so that is the fiction I'll be reading.

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Response to lapfog_1 (Reply #4)

Sun May 6, 2018, 01:50 PM

9. I highly recommend

getting away from that crap and indulging in a bit of fiction. Just for the sake of your sanity. I know it helps my state of mind.

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Response to hermetic (Original post)

Sun May 6, 2018, 01:51 PM

10. Keep reading

I felt the same way about rules of magic. But keep going. Itís not great but itís worth the time.

Iím reading:

Lock in by John Scalzi. Sci fi. Intriguing. Appealing characters.

Sunburn by Laura Lippman. The protagonist is either a very strong willed woman or a murderous sociopath. Not sure yet. I think I might be okay with however it turns out. Set in 1995, which is interesting given the personalities and dynamics. I donít think Iíve ever been disappointed with s Laura lippman novel. This one is a stand-alone.
This is the DU member formerly known as matt819.

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Response to matt819 (Reply #10)

Sun May 6, 2018, 02:05 PM

14. Sounds like you've got

some excellent finds there.

Lock in
"..."complicated" doesn't begin to describe it. It's nothing you could have expected." (Well, that got my attention)

and
Sunburn, "a tantalizing modern noir."

Yup, on my list now. Thanks.

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Response to hermetic (Original post)

Sun May 6, 2018, 02:04 PM

13. A Sentimental Journey

by Laurence Sterne. Cracking me up. It's very short, so I'm limiting myself to a couple of pages per day to prolong the delight. Just finished Bleak House (again). I think I'll spend my remaining years/months/days reading Dickens over and over.

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Response to cyclonefence (Reply #13)

Sun May 6, 2018, 02:11 PM

15. Ah, Sterne...

Author of Tristram Shandy. Delightful.

Hey, Dickens is great but I'd bet with a little searching you could find other books equally bleak. You know, just for a bit of diversity. But, whatever works for you. It's all good.

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Response to hermetic (Reply #15)

Sun May 6, 2018, 02:18 PM

16. When I read Tristram Shandy earlier this year

I couldn't believe it wasn't taught in any of my classes. I majored in English at a hoity-toity Seven Sisters school where we read every arcane and obscure author you can think of, but we never studied Sterne. I think he is one of the masters of humor, British and otherwise, and that Uncle Toby is perhaps the greatest second banana in the world.

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Response to hermetic (Original post)

Sun May 6, 2018, 04:16 PM

19. "The Hobbit," J.R.R. Tolkien

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Response to shenmue (Reply #19)

Sun May 6, 2018, 04:41 PM

20. You are off, then,

On an unexpected journey. Enjoy the adventure!

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Response to hermetic (Original post)

Sun May 6, 2018, 05:27 PM

21. I just finished listening to Beartown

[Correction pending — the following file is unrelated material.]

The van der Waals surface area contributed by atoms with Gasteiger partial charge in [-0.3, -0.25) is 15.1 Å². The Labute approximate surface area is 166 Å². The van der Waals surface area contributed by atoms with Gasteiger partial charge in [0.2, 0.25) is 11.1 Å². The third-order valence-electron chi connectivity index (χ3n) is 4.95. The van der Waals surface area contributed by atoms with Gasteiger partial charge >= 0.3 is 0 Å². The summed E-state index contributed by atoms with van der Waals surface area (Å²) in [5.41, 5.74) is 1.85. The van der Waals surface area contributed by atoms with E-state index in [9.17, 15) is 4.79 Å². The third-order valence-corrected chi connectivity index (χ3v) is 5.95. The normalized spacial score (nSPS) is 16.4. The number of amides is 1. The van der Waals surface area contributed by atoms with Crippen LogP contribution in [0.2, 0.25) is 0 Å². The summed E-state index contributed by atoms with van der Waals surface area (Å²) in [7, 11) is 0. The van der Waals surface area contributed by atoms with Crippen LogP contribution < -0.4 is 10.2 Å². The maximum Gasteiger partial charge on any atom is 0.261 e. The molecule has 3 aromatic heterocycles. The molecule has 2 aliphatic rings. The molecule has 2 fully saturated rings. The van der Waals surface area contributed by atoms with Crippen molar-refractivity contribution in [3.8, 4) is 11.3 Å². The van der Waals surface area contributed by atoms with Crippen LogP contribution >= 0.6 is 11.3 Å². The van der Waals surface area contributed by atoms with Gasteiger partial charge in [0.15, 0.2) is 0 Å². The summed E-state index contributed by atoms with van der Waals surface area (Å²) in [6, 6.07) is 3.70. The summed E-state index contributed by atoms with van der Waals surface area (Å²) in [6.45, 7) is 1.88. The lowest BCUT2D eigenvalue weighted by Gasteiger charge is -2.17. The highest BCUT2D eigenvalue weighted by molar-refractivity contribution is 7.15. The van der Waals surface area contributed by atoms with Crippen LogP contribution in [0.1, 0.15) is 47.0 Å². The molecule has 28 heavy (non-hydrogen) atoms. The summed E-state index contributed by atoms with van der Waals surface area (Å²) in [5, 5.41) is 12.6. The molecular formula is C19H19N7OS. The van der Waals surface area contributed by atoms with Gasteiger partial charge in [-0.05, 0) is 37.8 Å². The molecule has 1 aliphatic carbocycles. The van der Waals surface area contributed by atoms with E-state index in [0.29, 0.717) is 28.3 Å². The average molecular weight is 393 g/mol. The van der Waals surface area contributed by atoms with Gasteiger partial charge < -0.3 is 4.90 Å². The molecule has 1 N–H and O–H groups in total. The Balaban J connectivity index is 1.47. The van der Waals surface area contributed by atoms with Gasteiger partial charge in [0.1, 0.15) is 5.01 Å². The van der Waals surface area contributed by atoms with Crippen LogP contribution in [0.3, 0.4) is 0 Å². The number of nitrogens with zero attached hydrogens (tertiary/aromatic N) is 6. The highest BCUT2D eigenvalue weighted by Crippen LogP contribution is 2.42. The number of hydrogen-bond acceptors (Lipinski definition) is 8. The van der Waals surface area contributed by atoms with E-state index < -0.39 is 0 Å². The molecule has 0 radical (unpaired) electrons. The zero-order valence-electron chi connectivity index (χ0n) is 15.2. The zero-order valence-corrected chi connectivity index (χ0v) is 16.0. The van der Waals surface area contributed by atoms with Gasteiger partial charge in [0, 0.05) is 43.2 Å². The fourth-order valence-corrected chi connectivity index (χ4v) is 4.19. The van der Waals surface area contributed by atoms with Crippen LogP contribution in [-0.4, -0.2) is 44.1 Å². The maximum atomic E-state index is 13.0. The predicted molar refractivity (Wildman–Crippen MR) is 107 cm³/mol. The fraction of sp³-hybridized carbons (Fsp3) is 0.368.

by Fredrik Backman.

I loved A Man Called Ove and thought it would be good to try another of his books. I loved it. It is about a small town and ice hockey. That is all I want to say, it was really a good listen.

I decided to try another so I started Britt-Marie Was Here. No opinion yet.

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Response to MuseRider (Reply #21)

Sun May 6, 2018, 05:51 PM

23. Hi!

Is Beartown a new one? Did you like it?

I just read My Grandmother Asked Me to Tell You She's Sorry and I was rather disappointed. Do let us know what you thought of Britt-Marie Was Here. We are interested in opinions here.

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Response to hermetic (Reply #23)

Sun May 6, 2018, 06:52 PM

25. I will.

That is too bad about the book you read, I had marked that for later reading. So far Britt-Marie seems a little like Ove. An entirely annoying character who apparently turns out good just misunderstood. We'll see. I won't really mind that at all if the story captures me at some point but it has not yet.

I think from reading the intro that Beartown is the next novel after Ove.

I actually really did like it. A large group of people defined well and put together by Backman in a interesting way. I am not interested in this sport but it was not tediously covered and only a means to the real story. I almost re-read it before the time was up on my library loan but decided to read it again one day. The story is nothing out of the ordinary, high school and younger kids doing a sport and into the "team" in a town that is all but down and mostly out whose citizens are depending on the kids to bring them back with a big win. IOW there was nothing particularly out of the ordinary I just really like how he told the story and how the characters were developed even if it was a little...here is a strong girl, here is her weaker friend, here is a major jock and here is a guy that is too but he is secretly something else. It just seemed to fit well together and entertained me for 10 hours or so and made me care about it. Pretty good IMO.